21 June 2007

Wrongful Introduction, Art. 112a

In a 3-2 split, the Court held that to be guilty of the Article 112a, UCMJ, offense of wrongful introduction of a controlled substance on to a military installation the accused had to know that he possessed the controlled substance and know that he transported the drugs onto a military installation. United States v. Thomas, No. 06-0350/NA (C.A.A.F. Jun. 21, 2007).

The appellant was stopped on a military installation for making an illegal U-turn about an hour after he smoked a marijuana cigarette. During a subsequent search of his vehicle, a bag containing a trace amount of marijuana was discovered. United States v. Thomas, NMCCA 200401690 (N-M. Ct. Crim. App. Dec. 19, 2005). The appellant pled guilty in a special court-martial of physically controlling an automobile while impaired by marijuana (Article 111, UCMJ) and wrongful introduction of marijuana on a military installation (Article 112a). In a stipulation of fact, the parties agreed that the appellant "did not pass through a security gate and was unaware that he was driving on military property." In light of the stipulation, the military judge was reluctant to accept the plea. Nevertheless after considering the issue, he decided that the only knowledge required for the offense of wrongful introduction was knowledge of the presence of the drug. The NMCCA affirmed.

Writing for the majority, Judge Stucky accepts the elements of the offense as explained by the President in the MCM pt. IV, ¶ 37b(4): (1) that the accused introduced the drugs onto an installation and (2) the introduction was wrongful. He notes that in possession cases the Court has required knowledge of the presence of the substance and knowledge of its contraband nature. Citing United States v. Mance, 26 M.J. 244, 253-54 (C.M.A. 1988). Although left unstated, Judge Stucky seems to rely on the analogy: if knowledge of the presence of the substance and knowledge of the nature of the substance is required in a possession case, then in an introduction case knowledge is required that the accused was introducing the drug on the installation.

Judge Stucky cites the Military Judges’ Benchbook in support -- or at least he endorses it as a correct statement of the law. But while Judge Stucky adopts the President’s two-element test for the offense, the Benchbook claims there are four elements.

Both of the Court’s Marines dissent, but do so in separate opinions. Both rely on a statutory interpretation of Article 112a, but Judge Baker’s is more difficult to understand. Judge Baker begins well, pointing out that “different elements within a statute can require different measures of intent.” But then the wheels start to come off. Without any citation he states: “In the context of the UCMJ, it is well-established that, unless otherwise precluded from doing so, the President can define elements of offenses pursuant to Congress’s delegation of authority under Article 36, UCMJ, provided that the exercise of such authority is neither contrary to or inconsistent with the provisions of the UCMJ.” As noted by Colonel Sullivan at CAAFlog, the CAAF has long held that the President’s rule-making authority under Article 36 does not extend to matters of substantive criminal law, like the elements of a statutory offense. United States v. Mance, 26 M.J. 244, 252 (C.M.A. 1988) (citing Ellis v. Jacob, 26 M.J. 90, 92-93 (C.M.A. 1988)). It is the function of courts to define elements of a statutory offense. Judge Baker adopts the President’s definition of the term “wrongful” -- without legal justification or authorization -- and decides that the only knowledge required is that the accused possessed the controlled substance.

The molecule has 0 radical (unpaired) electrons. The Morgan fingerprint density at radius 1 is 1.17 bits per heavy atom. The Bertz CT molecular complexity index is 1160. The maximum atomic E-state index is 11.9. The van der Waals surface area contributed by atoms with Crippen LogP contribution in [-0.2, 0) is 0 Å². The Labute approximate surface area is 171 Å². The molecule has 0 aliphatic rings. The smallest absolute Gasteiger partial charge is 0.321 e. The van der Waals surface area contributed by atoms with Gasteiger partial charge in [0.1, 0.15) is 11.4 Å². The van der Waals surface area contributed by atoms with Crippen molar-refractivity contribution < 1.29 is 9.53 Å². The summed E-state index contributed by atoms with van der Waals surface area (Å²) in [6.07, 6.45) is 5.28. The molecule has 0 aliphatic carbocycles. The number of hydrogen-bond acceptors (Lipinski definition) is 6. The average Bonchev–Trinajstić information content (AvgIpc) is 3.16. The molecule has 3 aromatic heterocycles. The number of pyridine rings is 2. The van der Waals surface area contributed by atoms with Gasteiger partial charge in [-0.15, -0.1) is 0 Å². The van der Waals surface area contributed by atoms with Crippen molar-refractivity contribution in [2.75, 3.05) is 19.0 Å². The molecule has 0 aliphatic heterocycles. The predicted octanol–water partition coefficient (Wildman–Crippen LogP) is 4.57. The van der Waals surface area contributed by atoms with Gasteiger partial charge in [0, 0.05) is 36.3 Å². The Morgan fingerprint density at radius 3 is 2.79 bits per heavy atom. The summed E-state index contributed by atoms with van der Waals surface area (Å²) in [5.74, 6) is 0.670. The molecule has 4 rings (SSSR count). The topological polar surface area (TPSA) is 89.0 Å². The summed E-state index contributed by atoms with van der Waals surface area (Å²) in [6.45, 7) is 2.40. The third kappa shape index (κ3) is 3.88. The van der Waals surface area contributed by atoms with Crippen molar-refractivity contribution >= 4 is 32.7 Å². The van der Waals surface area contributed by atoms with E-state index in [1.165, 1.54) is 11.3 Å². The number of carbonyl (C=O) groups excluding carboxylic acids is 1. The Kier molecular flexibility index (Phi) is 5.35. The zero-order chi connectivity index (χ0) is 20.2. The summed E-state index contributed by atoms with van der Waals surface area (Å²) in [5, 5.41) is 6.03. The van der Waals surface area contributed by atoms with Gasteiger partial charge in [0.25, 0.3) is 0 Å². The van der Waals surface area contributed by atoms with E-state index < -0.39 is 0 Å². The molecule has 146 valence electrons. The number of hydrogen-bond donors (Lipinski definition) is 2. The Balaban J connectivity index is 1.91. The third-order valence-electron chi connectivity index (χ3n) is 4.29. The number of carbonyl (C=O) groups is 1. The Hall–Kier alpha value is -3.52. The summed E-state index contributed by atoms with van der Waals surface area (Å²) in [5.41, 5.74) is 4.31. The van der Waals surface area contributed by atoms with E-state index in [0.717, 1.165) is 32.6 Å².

Judge Ryan’s dissent is shorter and is consistent with her other opinions -- let’s look to the words of the statute first. She notes that wrongful, as used in terms of Article 112a, and its predecessors, has required “an accused’s knowledge of the existence of the drug or ‘awareness or consciousness of the physical presence of the drug on his person.’” Quoting from United States v. Hughes, 17 C.M.R. 374, 377 (C.M.A. 1954).

As Colonel Sullivan notes, it is peculiar that the question the CAAF answers in this decision hasn’t been answered before. And although I know he doesn’t mean it, he says he doesn’t care about the decision “since the majority tells us that possession is an LIO of introduction and the maximum punishment for the two offenses is the same. So Seaman Recruit Thomas manages to win his appeal without actually winning anything.”

Although the opinion did say the maximum punishment for the two offenses was the same, I don’t think that is quite correct. Unless the MCM has changed, they are only the same if the possession is of more than 30 grams. The NMCCA opinion makes it clear that the appellant only possessed “a trace amount.” For possession of less than 30 grams of marijuana, the max is DD, 2 years. For introduction of any amount, the max is DD, 5 years. MCM pt. IV, ¶ 37e.

Article 112a has caused more trouble than any other statute in the UCMJ -- even more than Articles 133 and 134. And the CAAF and CMA opinions on it have been disasters. Most of us, I hope all of us, could agree that Congress meant that an accused have knowledge that he possessed contraband before he could be convicted of any offense under Article 112a. But did we really need a convoluted opinion like Mance to do it?

While not an overwhelming fan of the Model Penal Code, it is at least instructive in suggesting that use of terms such as wrongful are not helpful or useful and that the mens rea of each element of an offense should be spelled out.

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